PEMBROKE — The chairman of the Lumbee Tribe of North Carolina says that plans by the Lumbee Tribal Council to establish a “Tribally Designated Housing Entity” violates the tribe’s constitution.
“In 2001, the tribal membership, after years of dissatisfaction with private non-profits administering tribal programs and services, voted and adopted the Lumbee Constitution that mandates how tribal programs and services are delivered,” Paul Brooks said in a statement that was sent to The Robesonian on Friday. “I am appalled that this Tribal Council would take this unconstitutional action in a power grab with total disregard for our tribal constitution adopted by over 9,000 tribal members.”
At a special meeting on Thursday, 15 of the 20 council members present voted in favor of hiring attorney Brian L. Pierson, an expert on Indian housing issues, to provide information to the council concerning the process of establishing the entity that would allow an independent board — rather than the tribal government — to receive federal housing money and oversee administration of the tribe’s housing programs. Currently, the financial management and administration of housing programs is the responsibility of the tribal chairman and executive branch of the tribal government.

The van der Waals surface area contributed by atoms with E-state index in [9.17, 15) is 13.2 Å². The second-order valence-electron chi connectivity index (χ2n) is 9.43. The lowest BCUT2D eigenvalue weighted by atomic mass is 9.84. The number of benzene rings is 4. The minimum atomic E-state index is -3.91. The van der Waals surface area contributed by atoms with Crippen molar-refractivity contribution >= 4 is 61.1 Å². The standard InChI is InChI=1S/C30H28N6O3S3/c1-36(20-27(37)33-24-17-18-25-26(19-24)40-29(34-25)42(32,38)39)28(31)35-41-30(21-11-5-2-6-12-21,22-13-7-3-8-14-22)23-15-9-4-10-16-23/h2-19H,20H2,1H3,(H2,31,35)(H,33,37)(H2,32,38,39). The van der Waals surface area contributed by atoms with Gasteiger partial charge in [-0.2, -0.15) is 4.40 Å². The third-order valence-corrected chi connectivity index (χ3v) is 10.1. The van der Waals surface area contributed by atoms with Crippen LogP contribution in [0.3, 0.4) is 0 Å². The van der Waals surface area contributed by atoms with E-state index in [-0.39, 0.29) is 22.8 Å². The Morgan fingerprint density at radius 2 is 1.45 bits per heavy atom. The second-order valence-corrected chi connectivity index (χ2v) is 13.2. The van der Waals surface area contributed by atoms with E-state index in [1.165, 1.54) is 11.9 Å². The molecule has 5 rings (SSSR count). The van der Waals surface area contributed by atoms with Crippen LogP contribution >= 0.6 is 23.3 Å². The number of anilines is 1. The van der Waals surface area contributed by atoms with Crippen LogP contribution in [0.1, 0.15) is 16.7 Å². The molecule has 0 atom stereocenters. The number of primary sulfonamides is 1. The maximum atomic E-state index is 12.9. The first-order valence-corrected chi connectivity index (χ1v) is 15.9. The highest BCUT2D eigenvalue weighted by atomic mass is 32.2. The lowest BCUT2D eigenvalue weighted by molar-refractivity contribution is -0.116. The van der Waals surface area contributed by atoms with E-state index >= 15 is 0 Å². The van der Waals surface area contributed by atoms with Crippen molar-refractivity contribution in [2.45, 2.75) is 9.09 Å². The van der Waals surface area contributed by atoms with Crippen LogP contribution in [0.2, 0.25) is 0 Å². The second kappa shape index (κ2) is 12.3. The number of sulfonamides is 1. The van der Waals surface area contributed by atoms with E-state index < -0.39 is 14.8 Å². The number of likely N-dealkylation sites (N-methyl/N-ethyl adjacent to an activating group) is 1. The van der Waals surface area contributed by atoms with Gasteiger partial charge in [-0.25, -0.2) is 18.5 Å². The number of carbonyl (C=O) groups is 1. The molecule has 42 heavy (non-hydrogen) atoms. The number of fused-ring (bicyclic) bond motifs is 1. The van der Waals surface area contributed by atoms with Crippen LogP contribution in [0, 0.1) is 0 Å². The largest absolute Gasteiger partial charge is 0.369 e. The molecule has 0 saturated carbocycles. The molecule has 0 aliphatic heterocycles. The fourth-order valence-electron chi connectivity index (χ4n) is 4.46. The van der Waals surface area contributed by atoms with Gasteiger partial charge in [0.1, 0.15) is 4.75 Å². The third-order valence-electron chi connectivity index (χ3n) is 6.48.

Funding for the attorney’s services would come from federal funds, according to the resolution passed by the council Thursday.
“As your tribal chairman, I am committed to the membership to defend their voice and vote against this act of treason, with total disregard for our history, customs, and rule of law through interpretation and court ruling by our Supreme Court,” Brooks said.
Those council members voting against the resolution hiring the consultant were Terry Campbell, Larry Campbell, Terry Hunt, Lesaundri Hunt and Helen Locklear. Steve Sampson was not at the meeting.
Councilwoman Louise Mitchell said the action taken Thursday was just for “planning.” She said that after the consultant presented all the information about how the entity can be structured, it would be up to council members if they want to establish a housing entity, and if so how it should be structured.
Speaker Pearlean Revels said that the action was not in retaliation for Brooks’ re-election on Nov. 13 as chairman. Brooks and the council have been at odds for months on several issues, including housing.